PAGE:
Astronomers have discovered a planet named Pluto in the system of stars that makes up the main spiral arm of the Milky Way.
The planet orbits the sun at a distance of about 9,400 miles (16,000 kilometers), and astronomers said they could confirm its existence in the new study.
The study, published Thursday (April 23), is the latest in a string of discoveries of planetary systems from the outer reaches of the solar system to those that lie beyond it.
A few years ago, scientists discovered two moons in the solar systems of Saturn and Neptune, but neither has been seen in a close orbit.
Pluto is one of only two known planets orbiting the sun that can be seen from Earth.
Its orbit is elliptical, so it orbits the star it orbits, the sun, not Earth.
It is about 1,000 times the size of Earth.
The other planet is Uranus, a gas giant.
Uranus is so large that its orbit is circular and its distance from the sun is less than 6,000 miles (10,000 km).
The planet is thought to be around 1,300 miles (1,500 km) across.
Pluto, like Uranus and Neptune and its moons, is a gas planet.
The gas giant planet also has an atmosphere, which is dense enough to hold water vapor and ammonia and oxygen.
The scientists who made the new find were led by David Pimentel, a planetary scientist at the Johns Hopkins University Applied Physics Laboratory in Laurel, Md.
The findings were published online today in the journal Nature.
“The first time we have seen a planet like Pluto, it was in the early 1990s when astronomers first found Pluto in its own system, which was a disk of gas and dust,” said Pimentet.
“And we have discovered Pluto in a disk in a different way, because Pluto was just discovered by another team, so we were able to see it in a whole new light.
We had the opportunity to see the disk in the outer solar system before, but we did not have a chance to see a planet in its native system.”
Pluto’s size makes it a target for future exploration, said study lead author Alexei Ilic, a graduate student at the University of Cambridge.
Pluto’s name means “fire of the gods.”
It is a member of the Kuiper Belt, a vast region of the outer Solar System where icy planets orbit their star and form planets and moons.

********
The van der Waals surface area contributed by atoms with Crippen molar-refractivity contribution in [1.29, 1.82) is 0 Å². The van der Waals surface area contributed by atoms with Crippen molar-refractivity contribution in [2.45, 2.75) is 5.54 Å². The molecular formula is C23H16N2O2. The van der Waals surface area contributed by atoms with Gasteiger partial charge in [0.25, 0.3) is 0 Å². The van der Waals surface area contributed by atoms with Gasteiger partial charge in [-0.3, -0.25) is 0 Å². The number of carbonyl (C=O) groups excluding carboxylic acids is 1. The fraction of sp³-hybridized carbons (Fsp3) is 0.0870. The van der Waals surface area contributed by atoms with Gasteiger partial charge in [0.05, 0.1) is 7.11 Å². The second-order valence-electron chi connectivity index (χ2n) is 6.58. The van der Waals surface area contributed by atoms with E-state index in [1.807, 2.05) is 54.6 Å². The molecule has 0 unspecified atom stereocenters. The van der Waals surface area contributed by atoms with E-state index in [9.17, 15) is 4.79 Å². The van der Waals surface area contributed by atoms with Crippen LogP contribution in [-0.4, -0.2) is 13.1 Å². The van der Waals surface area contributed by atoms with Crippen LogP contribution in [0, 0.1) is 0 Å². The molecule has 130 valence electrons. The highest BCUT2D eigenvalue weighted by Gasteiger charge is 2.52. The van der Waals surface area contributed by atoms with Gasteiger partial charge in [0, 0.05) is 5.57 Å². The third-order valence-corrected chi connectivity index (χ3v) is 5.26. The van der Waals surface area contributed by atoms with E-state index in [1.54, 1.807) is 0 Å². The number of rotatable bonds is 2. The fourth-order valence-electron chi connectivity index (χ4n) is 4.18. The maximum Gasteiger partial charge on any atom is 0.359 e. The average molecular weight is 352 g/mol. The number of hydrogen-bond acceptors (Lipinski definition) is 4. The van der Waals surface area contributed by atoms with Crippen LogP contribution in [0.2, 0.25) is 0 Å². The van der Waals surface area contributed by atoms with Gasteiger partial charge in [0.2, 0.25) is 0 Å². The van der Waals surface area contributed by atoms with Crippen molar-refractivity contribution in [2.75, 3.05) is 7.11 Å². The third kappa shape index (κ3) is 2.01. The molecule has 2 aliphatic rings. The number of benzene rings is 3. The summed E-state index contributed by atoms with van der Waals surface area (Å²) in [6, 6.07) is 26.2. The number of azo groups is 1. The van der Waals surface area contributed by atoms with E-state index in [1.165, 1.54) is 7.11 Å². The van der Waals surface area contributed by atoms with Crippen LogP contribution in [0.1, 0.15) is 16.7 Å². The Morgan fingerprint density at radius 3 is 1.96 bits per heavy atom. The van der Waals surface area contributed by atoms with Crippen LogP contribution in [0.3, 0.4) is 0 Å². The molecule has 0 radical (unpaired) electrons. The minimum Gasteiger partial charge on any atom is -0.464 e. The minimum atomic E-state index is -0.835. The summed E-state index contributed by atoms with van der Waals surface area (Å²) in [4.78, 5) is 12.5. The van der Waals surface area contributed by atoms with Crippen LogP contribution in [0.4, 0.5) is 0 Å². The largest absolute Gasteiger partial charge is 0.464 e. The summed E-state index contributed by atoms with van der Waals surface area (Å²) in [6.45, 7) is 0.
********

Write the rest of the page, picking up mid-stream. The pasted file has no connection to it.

The Kuipert Belt, which includes Pluto, is thought mainly to be composed of rocky planets and a few icy moons.
It contains icy bodies like Pluto and is also believed to contain gas giants like Saturn and Uranus.
It also contains Jupiter, which has an orbit that is closer to the sun than Pluto’s.
The researchers say the newly discovered planet is a small, gas-rich world, about 100 times smaller than Neptune and just a tenth of the size as Earth.
Pluto was discovered in 2003 by NASA’s New Horizons spacecraft, which traveled to Pluto in 2015.
It took more than a year for the New Horizons team to learn about Pluto and learn more about the Kuzper Belt.
The New Horizons mission is expected to return its closest approach to Pluto and its mission is scheduled to end in 2019.
Pluto has been a source of great excitement for scientists because of its large size, because its mass, because of the unusual gravity it exerts, and because it is so far from its parent star, which lies about 3 billion miles (5 billion km) from the Sun.
Pluto orbits its parent planet, a binary star system called Nix.
The system contains a large number of stars in different colors.
A binary system has a star that is a twin to one of the other stars.
For the first time, scientists have found evidence of a binary system in the KZ system.
The results of the new work confirm the existence of two planets orbiting a binary, and that Pluto is in the first stage of a planetary system.
It has an innermost atmosphere of nitrogen and methane, which are gases with the same chemical composition as water and oxygen, but they are also different from water and helium.
The planets in the binary system are similar in size and mass to Pluto, and there are no other planets in it.
“We have a new tool in our toolbox,” said study co-author Daniel D. Johnson, a researcher at the Southwest Research Institute in San Antonio.
“If we can confirm Pluto in our own system in more detail, that’s a big step.”